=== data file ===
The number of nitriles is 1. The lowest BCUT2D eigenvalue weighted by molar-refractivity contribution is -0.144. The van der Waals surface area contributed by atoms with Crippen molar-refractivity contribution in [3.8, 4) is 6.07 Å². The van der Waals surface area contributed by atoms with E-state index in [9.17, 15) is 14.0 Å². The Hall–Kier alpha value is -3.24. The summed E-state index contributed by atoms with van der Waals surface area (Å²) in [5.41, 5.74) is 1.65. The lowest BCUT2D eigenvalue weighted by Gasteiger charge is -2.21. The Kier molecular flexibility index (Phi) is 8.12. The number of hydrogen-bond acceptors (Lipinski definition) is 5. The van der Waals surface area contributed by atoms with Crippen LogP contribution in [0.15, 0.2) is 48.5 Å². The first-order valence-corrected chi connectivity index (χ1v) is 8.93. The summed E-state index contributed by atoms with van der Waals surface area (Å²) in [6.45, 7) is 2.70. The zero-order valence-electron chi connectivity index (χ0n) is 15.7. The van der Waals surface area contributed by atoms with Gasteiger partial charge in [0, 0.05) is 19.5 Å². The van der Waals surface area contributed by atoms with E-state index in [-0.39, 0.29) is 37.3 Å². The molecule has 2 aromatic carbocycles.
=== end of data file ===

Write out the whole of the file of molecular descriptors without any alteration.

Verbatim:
The number of nitriles is 1. The lowest BCUT2D eigenvalue weighted by molar-refractivity contribution is -0.144. The van der Waals surface area contributed by atoms with Crippen molar-refractivity contribution in [3.8, 4) is 6.07 Å². The van der Waals surface area contributed by atoms with E-state index in [9.17, 15) is 14.0 Å². The Hall–Kier alpha value is -3.24. The summed E-state index contributed by atoms with van der Waals surface area (Å²) in [5.41, 5.74) is 1.65. The lowest BCUT2D eigenvalue weighted by Gasteiger charge is -2.21. The Kier molecular flexibility index (Phi) is 8.12. The number of hydrogen-bond acceptors (Lipinski definition) is 5. The van der Waals surface area contributed by atoms with Crippen LogP contribution in [0.15, 0.2) is 48.5 Å². The first-order valence-corrected chi connectivity index (χ1v) is 8.93. The summed E-state index contributed by atoms with van der Waals surface area (Å²) in [6.45, 7) is 2.70. The zero-order valence-electron chi connectivity index (χ0n) is 15.7. The van der Waals surface area contributed by atoms with Gasteiger partial charge in [0, 0.05) is 19.5 Å². The van der Waals surface area contributed by atoms with E-state index in [-0.39, 0.29) is 37.3 Å². The molecule has 2 aromatic carbocycles.